How to make a canvas

Here are some tips for anyone who wants to be more hands on and save some money in the process. A number of my works and  future works require a strong backing as they need to support wood, metal and various other materials as part of the 3d “relief sculpture”. For this reason (and because it does require equipment like a mita box and proper clamps to create old-school canvases) I have decided to start stretching my canvas over light wooden board supported by a frame, rather than just the frame.

How to..

Saw light wooden board into the desired size (square, rectangle in your chosen size). Measure and cut your frame (4 elements) from pine/ marantee (splits less than pine when you hammer nails into it) so that you have two long supports and two shorter. Place along the edge of the wood to make the box shape and hammer into place from the front. You now have a very secure frame with a hard backing against which the canvas and any additions can rest. Cut the canvas so that it is approximately 10cm larger than the frame. This is assuming that your frame “beams” are not bigger than about 3cm square so that your canvas depth is not too much more than this. Make sure that you choose the correct side of the canvas for the front and then stretch over the frame, securing the canvas with a staple gun. The corners will need to be folded diagonally so that only 1 x 45 degree angle fold is visible on the side/ top of the canvas at each end. The canvas then needs to be primed. If you are a student and cash is an issue, normal household white acrylic paint from your father’s garage will do fine – give at least 2 coats. The canvas I usually use it 10 ounce cotton duck.

Creating a focal point

I believe planning the focal point of any artwork is one of the most important things to do before/ while starting. Some people even use mathematics, concepts like the “golden section”. A focal point doesn't exist alone, according to an old art teacher of mine, who always encouraged us to create “ lines” in the artwork to lead the eye towards the focal point. These techniques together can make an artwork eye-catching, portray to the viewer the picture’s purpose and capture their attention. As an adaptation of the “golden section” my main concern is just to ensure that the point of focus is off-centre - not in the corners and not in the middle.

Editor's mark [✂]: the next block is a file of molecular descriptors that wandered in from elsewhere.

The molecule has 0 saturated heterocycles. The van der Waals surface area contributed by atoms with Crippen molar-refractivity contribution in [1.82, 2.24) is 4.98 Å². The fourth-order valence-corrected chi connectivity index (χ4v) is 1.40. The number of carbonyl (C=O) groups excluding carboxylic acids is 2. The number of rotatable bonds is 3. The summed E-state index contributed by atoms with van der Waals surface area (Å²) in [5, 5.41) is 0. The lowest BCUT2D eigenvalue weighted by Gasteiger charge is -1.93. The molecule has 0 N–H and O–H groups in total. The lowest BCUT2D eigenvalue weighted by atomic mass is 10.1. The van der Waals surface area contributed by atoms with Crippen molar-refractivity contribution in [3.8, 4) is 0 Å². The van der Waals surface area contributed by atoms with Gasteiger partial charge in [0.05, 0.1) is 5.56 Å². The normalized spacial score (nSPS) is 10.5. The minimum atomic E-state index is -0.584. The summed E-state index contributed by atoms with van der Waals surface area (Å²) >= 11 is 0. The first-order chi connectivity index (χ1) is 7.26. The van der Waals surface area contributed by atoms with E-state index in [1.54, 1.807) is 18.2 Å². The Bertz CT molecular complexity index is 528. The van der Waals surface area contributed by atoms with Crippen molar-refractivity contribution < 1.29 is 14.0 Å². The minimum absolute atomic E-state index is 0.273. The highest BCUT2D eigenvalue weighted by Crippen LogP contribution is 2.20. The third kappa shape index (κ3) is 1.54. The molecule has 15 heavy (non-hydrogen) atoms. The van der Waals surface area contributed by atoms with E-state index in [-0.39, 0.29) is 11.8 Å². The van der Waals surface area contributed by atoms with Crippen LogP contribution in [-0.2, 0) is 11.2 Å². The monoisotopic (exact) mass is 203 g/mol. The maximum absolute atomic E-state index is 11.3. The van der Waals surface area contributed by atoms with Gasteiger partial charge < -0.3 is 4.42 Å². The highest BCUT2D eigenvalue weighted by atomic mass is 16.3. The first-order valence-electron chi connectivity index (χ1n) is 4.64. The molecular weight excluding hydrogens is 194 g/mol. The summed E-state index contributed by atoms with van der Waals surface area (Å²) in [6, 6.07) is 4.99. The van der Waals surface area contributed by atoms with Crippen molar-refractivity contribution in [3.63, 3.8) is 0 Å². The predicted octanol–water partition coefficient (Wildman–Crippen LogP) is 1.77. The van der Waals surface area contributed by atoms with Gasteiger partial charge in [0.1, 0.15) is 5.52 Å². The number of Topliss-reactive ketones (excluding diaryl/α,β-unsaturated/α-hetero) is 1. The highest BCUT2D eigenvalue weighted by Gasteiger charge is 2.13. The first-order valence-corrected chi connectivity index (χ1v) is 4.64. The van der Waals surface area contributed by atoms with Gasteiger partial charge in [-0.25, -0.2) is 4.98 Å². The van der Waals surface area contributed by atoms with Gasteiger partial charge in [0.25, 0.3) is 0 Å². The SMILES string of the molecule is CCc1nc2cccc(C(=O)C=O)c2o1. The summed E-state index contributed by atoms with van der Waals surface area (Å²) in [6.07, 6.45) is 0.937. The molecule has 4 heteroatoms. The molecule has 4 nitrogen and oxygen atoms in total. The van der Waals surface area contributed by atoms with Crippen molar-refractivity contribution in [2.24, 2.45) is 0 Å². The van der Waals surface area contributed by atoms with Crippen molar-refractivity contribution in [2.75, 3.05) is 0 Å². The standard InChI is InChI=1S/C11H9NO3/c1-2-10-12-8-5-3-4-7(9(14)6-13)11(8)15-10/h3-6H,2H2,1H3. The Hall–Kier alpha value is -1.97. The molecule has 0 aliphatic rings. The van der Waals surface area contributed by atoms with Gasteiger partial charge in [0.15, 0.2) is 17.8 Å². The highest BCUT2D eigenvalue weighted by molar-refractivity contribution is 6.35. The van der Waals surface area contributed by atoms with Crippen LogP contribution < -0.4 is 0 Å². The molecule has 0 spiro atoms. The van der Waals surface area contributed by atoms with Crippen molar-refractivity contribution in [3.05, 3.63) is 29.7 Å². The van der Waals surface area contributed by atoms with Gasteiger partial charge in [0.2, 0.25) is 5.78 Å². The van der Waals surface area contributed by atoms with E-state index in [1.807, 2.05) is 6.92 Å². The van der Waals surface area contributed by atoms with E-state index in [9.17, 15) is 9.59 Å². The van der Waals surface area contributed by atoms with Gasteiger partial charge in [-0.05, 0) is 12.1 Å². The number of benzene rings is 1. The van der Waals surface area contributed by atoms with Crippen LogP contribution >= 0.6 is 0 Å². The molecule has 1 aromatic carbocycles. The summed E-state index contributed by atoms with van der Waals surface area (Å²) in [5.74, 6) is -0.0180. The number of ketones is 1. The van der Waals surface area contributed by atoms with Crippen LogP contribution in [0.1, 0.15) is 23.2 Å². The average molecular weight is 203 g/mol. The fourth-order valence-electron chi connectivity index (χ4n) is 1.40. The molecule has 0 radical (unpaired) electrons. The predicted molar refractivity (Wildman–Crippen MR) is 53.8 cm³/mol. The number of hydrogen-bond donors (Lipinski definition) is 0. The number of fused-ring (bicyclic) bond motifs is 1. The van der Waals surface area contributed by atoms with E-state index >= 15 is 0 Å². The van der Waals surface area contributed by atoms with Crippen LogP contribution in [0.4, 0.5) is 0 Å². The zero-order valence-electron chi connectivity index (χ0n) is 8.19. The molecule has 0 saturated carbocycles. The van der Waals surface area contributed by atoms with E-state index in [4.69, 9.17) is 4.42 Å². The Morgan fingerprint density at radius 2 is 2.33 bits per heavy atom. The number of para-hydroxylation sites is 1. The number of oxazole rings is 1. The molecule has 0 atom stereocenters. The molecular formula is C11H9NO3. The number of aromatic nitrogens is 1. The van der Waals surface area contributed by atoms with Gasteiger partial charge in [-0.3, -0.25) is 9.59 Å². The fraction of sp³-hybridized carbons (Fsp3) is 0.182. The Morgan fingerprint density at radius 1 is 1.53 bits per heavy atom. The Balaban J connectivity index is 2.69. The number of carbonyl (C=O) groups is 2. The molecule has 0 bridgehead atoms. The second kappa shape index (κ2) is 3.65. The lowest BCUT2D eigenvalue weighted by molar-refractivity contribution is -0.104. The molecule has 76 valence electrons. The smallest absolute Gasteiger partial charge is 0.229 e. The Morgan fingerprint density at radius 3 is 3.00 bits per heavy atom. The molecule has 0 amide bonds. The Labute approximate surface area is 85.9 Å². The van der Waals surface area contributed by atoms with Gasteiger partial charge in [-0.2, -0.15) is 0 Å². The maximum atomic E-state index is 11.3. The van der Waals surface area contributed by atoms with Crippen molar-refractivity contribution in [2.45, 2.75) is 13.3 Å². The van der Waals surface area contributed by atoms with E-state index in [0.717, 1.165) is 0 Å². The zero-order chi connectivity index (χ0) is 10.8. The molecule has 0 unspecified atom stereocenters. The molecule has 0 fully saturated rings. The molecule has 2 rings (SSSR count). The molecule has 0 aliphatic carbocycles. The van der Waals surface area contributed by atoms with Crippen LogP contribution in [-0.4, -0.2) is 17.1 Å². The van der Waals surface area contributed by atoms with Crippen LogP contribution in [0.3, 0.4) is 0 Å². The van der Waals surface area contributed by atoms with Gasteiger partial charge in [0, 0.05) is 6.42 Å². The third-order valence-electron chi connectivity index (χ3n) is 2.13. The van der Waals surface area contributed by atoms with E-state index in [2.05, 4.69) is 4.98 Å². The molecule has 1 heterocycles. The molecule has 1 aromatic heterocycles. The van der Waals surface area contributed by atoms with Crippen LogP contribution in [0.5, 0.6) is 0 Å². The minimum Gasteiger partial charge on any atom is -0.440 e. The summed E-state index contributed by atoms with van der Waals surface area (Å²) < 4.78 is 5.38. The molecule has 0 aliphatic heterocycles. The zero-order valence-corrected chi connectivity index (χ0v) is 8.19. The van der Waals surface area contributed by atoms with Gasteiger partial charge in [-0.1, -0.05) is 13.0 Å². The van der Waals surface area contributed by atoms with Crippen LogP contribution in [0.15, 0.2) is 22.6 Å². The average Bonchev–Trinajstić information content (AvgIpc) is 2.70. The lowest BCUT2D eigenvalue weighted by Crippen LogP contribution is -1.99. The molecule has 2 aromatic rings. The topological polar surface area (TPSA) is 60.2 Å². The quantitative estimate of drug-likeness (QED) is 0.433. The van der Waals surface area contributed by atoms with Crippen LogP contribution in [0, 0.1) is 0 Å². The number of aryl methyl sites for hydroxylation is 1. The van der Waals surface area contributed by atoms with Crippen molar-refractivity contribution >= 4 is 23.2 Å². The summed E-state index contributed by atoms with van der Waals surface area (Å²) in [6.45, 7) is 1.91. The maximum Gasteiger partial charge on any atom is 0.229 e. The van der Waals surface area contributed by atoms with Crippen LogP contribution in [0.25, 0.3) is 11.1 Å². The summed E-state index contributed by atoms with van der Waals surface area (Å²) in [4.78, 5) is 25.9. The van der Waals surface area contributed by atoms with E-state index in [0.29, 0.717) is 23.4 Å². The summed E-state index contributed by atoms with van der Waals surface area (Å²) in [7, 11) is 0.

To achieve this, try to visually divide your page. Start with a landscape rectangle and divide down the middle. Now divide one half of this horizontally. Now, divide half of this vertically. If you did this in each major quarter, you will end up with a page divided into 3 panels both horizontally and vertically, creating four focal "dots". The upper page dots are above centre (horizontal), one is just to the left of centre, one is just to the right. The lower ones are below centre and also to the left and right of the vertical middle. The chosen focal point in most landscapes is the upper right hand one. I find that my eyes naturally rest on this position in an image. It may perhaps be because I am right handed, or possibly because people read left to right (right being where they end up). Either way, it is seldom that you will find a good photograph/ artwork (by good I mean your own judgment based on a wish to continually or repeatedly view the work of photo) where the main attraction sits slam dunk in the middle.

Leading the eye to the focal point

Sometimes, what you want to have as the main attraction in your artwork, is not always the most eye-catching element itself, sometimes other images/parts may outshine it in size or colour. To lead an eye to where you want it is achieved with “lines”. From what I can gather, humans naturally follow a flow when looking at an image, this is often what makes an artwork peaceful in my opinion. Artworks without flow can be over-powering, confusing and frustrating. Flow is created with actual lines but usually disguised as objects, shapes, abstract brush strokes even the curve of an arm or the profile of a face. You should half-close you eyes and assess the lines that bind your positive and negative space. These lines should, in general, be pointing towards the focal point, so if you literally follow them, you will end up there.